Whilst birding the An Namas area of the Asir mountains, 150 kms north of Abha recently I photographed a pair of Arabian Woodpecker Dendrocopos doraeat at their nest hole. The hole was positioned in the trunk or major branch of a large tree about five metres above ground level and comprised of a small freshly drilled hole.
The nest was active with both birds of the pair continually bringing food to young hidden in the hole. An interesting interaction occurred with a Violet-backed Starling when I was there with the Starling, that are known to displace woodpeckers from their nest holes and take them over to nest themselves.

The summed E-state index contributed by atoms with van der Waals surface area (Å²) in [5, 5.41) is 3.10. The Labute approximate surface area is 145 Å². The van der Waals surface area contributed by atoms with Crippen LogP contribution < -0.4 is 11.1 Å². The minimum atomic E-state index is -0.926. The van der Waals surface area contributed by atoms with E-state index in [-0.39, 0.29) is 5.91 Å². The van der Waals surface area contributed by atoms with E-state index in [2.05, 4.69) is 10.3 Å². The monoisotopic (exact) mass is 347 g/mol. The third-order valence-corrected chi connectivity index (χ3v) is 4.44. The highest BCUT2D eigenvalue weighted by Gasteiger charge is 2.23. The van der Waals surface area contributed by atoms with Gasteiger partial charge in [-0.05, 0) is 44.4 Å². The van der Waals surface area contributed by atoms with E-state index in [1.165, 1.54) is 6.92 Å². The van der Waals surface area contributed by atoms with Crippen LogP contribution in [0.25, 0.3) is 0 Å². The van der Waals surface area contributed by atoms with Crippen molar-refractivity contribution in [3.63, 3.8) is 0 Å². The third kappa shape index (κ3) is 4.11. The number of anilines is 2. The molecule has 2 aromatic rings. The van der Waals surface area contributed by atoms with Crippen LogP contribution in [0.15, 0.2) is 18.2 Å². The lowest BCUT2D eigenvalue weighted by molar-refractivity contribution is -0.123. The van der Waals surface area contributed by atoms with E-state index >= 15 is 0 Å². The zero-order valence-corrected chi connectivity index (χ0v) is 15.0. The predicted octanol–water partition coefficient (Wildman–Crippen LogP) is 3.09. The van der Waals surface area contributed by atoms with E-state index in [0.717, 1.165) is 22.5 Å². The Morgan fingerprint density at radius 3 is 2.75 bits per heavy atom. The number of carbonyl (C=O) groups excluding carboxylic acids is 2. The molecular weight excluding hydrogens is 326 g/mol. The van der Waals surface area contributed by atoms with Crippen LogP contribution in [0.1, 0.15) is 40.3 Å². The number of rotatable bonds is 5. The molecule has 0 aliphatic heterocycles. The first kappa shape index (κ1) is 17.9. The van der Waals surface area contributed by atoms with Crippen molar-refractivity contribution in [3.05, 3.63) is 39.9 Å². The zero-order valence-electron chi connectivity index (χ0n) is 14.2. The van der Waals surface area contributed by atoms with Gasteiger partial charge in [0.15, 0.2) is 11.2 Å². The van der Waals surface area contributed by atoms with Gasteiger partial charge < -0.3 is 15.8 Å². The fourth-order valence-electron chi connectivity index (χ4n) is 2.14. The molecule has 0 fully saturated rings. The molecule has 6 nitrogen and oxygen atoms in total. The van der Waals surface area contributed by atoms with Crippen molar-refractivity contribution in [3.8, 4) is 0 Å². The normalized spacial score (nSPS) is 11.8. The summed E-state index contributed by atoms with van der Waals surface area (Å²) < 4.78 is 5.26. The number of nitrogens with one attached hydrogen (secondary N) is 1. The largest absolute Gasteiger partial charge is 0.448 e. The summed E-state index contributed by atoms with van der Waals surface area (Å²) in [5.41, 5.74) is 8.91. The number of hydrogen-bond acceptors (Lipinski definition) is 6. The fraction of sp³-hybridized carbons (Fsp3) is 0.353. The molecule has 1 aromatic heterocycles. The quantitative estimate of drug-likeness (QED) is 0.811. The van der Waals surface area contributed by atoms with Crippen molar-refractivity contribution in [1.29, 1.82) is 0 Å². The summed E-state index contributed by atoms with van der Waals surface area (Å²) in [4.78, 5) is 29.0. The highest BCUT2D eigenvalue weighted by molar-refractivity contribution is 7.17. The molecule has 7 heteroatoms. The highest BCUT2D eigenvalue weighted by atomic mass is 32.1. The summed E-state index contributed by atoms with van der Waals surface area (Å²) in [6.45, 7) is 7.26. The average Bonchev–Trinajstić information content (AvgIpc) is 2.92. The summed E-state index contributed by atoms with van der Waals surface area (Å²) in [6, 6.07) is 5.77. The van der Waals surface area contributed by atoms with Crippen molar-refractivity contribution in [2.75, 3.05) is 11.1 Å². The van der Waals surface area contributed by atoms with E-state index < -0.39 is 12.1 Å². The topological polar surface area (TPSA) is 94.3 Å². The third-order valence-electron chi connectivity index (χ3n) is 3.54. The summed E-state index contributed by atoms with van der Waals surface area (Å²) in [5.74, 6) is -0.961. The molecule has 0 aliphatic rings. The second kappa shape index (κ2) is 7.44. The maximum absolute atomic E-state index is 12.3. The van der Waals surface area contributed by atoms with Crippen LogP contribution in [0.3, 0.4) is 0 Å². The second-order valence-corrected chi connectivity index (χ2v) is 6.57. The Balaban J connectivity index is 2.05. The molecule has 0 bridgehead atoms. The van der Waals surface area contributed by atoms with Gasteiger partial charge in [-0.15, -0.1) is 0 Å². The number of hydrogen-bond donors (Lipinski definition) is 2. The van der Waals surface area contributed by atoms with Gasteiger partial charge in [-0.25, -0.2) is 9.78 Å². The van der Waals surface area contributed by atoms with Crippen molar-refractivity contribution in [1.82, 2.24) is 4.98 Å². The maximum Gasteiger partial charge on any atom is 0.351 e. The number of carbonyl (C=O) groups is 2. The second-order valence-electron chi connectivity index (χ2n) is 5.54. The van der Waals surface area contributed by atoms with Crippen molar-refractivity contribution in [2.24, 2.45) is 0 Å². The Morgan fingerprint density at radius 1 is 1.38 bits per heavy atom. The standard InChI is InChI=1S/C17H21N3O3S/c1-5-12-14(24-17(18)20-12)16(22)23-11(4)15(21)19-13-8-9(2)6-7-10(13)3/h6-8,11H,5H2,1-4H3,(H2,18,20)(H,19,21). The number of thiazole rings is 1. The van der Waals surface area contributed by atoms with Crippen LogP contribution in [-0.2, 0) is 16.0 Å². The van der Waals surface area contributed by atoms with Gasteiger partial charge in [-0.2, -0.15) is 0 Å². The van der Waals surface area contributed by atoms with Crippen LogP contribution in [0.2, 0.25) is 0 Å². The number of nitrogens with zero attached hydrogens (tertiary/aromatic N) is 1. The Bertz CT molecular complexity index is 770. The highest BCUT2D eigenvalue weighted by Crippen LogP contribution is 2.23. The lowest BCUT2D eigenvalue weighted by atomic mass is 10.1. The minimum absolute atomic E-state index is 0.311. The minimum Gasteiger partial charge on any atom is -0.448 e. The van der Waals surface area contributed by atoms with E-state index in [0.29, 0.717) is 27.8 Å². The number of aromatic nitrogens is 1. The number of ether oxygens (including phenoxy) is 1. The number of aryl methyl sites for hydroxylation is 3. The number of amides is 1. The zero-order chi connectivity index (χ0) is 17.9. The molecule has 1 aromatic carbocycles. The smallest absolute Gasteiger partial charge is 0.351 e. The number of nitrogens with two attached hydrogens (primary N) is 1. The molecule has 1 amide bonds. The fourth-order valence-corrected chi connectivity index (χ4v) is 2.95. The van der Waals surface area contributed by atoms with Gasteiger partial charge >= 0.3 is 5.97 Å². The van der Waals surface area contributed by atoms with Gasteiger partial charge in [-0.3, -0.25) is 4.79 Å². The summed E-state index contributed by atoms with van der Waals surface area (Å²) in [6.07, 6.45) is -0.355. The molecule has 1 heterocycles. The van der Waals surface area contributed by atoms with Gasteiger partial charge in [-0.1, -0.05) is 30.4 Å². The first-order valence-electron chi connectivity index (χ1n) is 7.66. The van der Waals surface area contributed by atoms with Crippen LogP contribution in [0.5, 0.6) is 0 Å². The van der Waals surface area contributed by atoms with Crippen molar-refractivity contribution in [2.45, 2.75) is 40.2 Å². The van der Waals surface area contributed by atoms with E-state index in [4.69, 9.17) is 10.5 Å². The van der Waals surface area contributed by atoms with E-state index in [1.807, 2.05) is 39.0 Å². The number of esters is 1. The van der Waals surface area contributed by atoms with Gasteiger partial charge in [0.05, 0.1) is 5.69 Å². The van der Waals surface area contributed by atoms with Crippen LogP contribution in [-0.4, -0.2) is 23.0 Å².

The starling moved closer and closer to the hole and when within close range was driven from the tree by the male woodpecker. The starling then came back a second time but was drive off this time by the female woodpecker. The Arabian Woodpecker is an uncommon but widespread resident of the south-west highlands, where birds are usually associated with acacia trees but can be found in a variety of wooded habitats.
It is classified as near threatened on the IUCN Red List 2018 as it has a population estimate of >10,000 mature individuals, however, the population is still considered to be relatively small and is decline owing to cutting and lopping of trees for charcoal, firewood and fodder, in parts of its range.